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Motorcycle ambulance helps pregnant women in drought-stricken community to access life-saving maternal health care

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Jan 04, 2023 - 09:04 AM

TURKANA COUNTY, Kenya, January 4, 2023/APO Group/ — Every month, midwives at Katilu sub-county hospital deliver more than 60 babies to women living in Turkana South sub-county, saving the lives of mothers experiencing complications, and those of their newborns. “We pride ourselves in having recorded zero maternal deaths in our facility over the last year,” says medical superintendent Mathew Bundotich.

The ongoing drought is, however, threatening to undo the gains made in the reduction of preventable maternal deaths, as families migrate further from the health facility in search of water and pasture for their animals. “With the increase in distance to the health facility, the number of ante-natal visits has dwindled. We have to follow the women into the community in order to reach them with the services,” says Mr. Bundotich.

In the month of November 2022, UNFPA through the International Rescue Committee (IRC) donated a motorcycle ambulance to Katilu sub-county hospital to be used in providing emergency transport to the health facility, and for inter-facility referral of pregnant women. The ambulance is operated by community health volunteer Mark Epeyon, who has mastered the art of navigating both on and off-road terrain to reach mothers in urgent need of assistance.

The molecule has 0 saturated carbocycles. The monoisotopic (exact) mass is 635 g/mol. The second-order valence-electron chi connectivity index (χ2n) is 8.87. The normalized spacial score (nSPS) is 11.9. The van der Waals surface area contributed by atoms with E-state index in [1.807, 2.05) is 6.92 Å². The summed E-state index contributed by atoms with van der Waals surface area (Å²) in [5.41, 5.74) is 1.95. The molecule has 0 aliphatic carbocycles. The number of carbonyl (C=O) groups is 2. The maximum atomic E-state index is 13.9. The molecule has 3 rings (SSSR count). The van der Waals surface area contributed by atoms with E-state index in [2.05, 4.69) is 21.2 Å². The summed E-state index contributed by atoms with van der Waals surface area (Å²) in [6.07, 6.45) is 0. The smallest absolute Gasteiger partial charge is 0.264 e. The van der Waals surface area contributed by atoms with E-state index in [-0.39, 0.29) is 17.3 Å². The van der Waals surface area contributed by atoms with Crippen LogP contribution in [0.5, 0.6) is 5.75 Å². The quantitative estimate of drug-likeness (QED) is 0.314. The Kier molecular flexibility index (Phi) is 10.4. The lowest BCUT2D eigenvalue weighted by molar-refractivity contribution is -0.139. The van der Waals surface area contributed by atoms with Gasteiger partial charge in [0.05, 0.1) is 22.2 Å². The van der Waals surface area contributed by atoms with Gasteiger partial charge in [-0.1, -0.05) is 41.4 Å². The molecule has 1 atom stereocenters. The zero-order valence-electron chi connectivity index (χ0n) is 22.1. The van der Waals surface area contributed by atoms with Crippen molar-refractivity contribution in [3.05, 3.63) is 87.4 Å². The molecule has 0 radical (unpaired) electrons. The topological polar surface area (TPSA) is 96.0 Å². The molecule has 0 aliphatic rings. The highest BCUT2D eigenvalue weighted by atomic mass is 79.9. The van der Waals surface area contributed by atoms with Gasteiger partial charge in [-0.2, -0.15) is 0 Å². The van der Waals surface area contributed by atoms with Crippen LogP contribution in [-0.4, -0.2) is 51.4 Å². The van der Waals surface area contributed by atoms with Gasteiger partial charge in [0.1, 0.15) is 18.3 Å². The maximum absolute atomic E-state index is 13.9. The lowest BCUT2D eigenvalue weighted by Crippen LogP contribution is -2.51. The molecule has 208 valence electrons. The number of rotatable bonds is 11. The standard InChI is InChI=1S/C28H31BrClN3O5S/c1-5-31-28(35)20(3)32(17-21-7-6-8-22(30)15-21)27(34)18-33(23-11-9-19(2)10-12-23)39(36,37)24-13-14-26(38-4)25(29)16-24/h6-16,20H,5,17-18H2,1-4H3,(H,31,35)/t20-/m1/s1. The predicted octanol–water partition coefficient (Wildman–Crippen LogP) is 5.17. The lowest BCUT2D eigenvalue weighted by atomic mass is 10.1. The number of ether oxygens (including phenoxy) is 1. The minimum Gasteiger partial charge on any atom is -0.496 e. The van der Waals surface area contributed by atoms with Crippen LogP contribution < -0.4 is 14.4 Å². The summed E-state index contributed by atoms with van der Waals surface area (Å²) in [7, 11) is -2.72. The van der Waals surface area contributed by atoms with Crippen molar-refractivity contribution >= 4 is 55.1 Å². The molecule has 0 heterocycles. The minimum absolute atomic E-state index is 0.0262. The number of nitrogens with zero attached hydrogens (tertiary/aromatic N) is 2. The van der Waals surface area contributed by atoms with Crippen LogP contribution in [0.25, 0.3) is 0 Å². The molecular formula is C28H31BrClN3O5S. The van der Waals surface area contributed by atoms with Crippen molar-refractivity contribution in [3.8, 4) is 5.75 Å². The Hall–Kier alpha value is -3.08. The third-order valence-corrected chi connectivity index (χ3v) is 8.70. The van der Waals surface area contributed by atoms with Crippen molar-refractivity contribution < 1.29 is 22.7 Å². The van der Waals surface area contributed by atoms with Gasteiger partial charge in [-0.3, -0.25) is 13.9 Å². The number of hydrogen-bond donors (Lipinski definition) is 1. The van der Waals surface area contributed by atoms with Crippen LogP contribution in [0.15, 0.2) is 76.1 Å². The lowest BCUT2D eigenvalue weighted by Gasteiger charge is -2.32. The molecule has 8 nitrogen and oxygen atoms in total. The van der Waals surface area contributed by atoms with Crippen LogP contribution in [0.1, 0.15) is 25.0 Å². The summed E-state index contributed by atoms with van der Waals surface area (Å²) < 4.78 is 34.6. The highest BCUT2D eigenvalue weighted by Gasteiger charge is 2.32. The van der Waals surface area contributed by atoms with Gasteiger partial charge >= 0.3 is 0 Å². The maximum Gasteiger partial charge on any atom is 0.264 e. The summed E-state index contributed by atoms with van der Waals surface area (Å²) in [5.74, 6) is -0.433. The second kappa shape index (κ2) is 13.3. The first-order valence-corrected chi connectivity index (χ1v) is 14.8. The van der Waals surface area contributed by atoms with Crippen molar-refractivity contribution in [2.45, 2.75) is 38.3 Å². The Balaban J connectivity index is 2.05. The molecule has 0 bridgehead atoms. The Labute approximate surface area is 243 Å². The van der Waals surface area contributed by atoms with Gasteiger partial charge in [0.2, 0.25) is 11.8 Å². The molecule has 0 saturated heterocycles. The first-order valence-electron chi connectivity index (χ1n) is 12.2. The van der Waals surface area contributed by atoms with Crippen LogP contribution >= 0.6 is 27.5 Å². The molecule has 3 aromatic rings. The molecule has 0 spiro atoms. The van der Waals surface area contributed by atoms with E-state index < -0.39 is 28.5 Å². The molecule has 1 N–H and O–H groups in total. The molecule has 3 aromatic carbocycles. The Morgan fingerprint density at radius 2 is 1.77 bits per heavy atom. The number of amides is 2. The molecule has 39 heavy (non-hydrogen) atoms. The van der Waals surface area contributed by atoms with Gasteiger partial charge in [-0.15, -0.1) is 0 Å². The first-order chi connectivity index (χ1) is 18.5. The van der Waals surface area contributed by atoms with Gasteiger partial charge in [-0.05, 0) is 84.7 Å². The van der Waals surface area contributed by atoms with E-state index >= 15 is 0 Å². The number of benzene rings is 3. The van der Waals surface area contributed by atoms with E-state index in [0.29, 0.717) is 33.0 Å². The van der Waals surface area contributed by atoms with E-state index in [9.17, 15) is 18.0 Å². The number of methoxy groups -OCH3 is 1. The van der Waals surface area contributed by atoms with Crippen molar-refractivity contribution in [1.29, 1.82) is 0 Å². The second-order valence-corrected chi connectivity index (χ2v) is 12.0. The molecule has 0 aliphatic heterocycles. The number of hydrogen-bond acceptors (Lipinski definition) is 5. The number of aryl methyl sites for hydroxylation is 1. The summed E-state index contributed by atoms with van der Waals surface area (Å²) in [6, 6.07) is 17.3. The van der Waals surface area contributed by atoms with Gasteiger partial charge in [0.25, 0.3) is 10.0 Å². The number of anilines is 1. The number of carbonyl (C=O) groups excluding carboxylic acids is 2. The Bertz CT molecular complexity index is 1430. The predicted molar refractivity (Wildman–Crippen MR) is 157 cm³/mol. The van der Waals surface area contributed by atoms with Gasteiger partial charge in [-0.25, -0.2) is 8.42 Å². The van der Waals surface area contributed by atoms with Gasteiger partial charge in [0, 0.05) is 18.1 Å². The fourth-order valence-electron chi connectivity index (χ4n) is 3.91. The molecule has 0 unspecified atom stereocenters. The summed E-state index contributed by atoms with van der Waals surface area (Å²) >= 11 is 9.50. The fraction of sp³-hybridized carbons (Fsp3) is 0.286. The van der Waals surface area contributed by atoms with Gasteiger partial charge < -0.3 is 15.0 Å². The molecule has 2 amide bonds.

“The hardship brought on by the drought has left many women weak and malnourished, and I cannot imagine them giving birth without the support of a skilled health professional,” says Epeyon. “When my wife got pregnant the first time, she gave birth at home and our child developed health complications that have affected him into adulthood.”

Determined to reach as many women as possible, Mr. Epeyon has been spreading the word about the motorcycle ambulance at community health outreach events organized by IRC in response to the drought, and by making door-to-door visits in the nearby villages. Having worked in the community for more than 11 years, he knows the ins and outs of the terrain and is able to quickly locate a mother in need.

In the one month that the ambulance has been in operation, Epeyon has safely transported five women with obstetric emergencies to the hospital, likely saving their lives and those of their newborns.

The ambulance’s ability to safely and comfortably transport one patient and an outreach medical worker, as well as emergency supplies for on-site treatment, has significantly reduced the time required to deliver essential and urgent medical assistance to local communities. “The ambulance stretcher can also be adjusted to a semi-fowler’s position for the safe transfer of expectant mothers, and patients with breathing problems,” says IRC Reproductive Health Programme Manager Isaac Kiroso.

“In the past, women have given birth on the roadside while trekking to hospital because they live too far from a health facility,” says Mr. Epeyon. “With the motorcycle ambulance, even if a woman delivers on the way, she is able to do so in a dignified manner, on a comfortable stretcher and with the help of a healthcare worker and myself,” he says.

Distributed by APO Group on behalf of UNFPA – East and Southern Africa.

Source: APO Group

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